Five And Two Diet
25 August 2019
One of the great challenges of the cruising life, or, given my previous blog entry, voyeuraging, is sticking to a sensible, healthy diet.
Breakfast is under control. For us, porridge meets the needs of our/my latest dietary pursuit, the "wholefoods, plant based diet"; talked into it one night by Dr Buchanan,
over beer and salt and vinegar potato chips oddly enough. Not only will the wholefoods and plants keep off the weight but it actually reverses the effects of a previous bad diet..... of beer and salt and vinegar potato chips.
However, like all my great-ideas-at-the-time, pursuit of this lofty goal has been frustrated by the near continuous, back-to-back supply of Indonesian local government sponsored feasts.
In Pasarwajo we, the remaining "rally people" were cordially invited to the seventh annual Festival Pesona, Budaya Tua Buton. Having done a few gala lunches and dinners by now we kind of know the general theme and modus operandi. First, there's the early start, all of us powering ashore in our little dinghies in a nautical version of the daily commute, arriving at the dock, as requested at half eight or maybe nine o'clock. "That's not early" you may cry but believe me, when you've been up since four fifteen, woken by the dawn chorus of the competing mosques' call-to-prayer, thundering around the anchorage, broadcast on perhaps the world's worst sound system, you'd share our pain and my tinnitus.
We then hang around with our guides* for an hour or so while the things that should have been organised a couple of months ago, or even the previous night, get organised. Well, more like shuffled about a bit then magically, it all comes together and our transport arrives.
Once aboard we are launched into the virtual reality world of a video game, Grand Theft Auto or such like. Choosing a side of the road is a matter of personal preference, dependant on factors like the amount of shade or if one of the drivers relatives lives on that side of the road. As for the million or so scooters, they and their riders are considered as bumpers in a pinball machine and I am left with the mental image of scooter occupants hanging from the branches of roadside trees swept aside by our bus trying to make up the lost hour. At night, lights are entirely optional and many drivers seem to try and slip through the traffic entirely unseen.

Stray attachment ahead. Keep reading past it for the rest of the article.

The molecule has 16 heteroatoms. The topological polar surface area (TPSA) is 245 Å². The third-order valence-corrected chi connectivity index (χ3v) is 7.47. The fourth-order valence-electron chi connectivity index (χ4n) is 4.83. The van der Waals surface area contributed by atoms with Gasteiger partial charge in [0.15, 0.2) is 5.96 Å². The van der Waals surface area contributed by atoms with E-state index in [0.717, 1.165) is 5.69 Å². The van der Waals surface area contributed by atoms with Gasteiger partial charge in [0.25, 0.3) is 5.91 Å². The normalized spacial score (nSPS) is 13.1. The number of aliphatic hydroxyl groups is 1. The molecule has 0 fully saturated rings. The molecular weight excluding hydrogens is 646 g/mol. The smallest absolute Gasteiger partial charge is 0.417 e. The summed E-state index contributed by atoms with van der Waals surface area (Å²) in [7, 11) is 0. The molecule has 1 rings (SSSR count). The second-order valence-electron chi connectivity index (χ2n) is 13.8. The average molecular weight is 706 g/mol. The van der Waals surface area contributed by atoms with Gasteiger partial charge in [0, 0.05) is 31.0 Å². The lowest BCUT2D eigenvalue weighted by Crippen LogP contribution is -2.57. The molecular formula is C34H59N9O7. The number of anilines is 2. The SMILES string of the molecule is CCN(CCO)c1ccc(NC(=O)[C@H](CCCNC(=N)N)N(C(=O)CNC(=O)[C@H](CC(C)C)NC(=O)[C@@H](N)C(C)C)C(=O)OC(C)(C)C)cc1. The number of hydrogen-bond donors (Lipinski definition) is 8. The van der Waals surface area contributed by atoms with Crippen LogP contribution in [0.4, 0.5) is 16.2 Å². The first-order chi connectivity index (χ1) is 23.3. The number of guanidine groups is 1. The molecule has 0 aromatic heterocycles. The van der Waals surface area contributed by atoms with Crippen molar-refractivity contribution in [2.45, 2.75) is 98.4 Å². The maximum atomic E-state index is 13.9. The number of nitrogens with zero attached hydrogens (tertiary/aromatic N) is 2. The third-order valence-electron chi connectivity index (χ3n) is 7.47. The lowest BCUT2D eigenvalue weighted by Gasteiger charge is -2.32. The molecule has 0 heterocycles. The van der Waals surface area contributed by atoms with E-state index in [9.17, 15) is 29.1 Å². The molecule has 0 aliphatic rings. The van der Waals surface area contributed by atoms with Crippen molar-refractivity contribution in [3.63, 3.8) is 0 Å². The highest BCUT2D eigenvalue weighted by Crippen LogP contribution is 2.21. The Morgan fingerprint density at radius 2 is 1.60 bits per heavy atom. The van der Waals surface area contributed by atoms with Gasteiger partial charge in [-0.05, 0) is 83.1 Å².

Somehow we get there and are welcomed as honoured guests. Locals who got there early and managed to get seats with a nice view are quietly shown the door / turfed out and us lot take their place. To be honest, that's another of my poor attempts to keep you, the reader, amused. The reality is that the locals fall over themselves to give us their seats and welcome us. It's as overwhelming as it is generous and a bit embarrassing. But everyone is happy and the payback is a couple of hundred selfies with the delighted, smiling ex seat holders.
Then; grubs up. Breakfast, lunch, dinner, some days, all three is presented. Cassava in its many forms, rice, boiled, , fried or rolled and steamed in banana leaves, tiny fish, big fish, lobsters and, if you're really unlucky, as I was yesterday, an item that you're not sure whether you should stamp on it or eat it. Most of the food is good but for me, one of the rally's less enthusiastic experimenters in local cuisine and without intending to be rude, sometimes it takes on the mantle of a dinner in a scene from Raiders of the Lost Ark.
It was therefore something of a relief to find ourselves in a small eatery in Bau Bau the other day when I could get on with my five and two diet.
Five doughnuts and two coffees.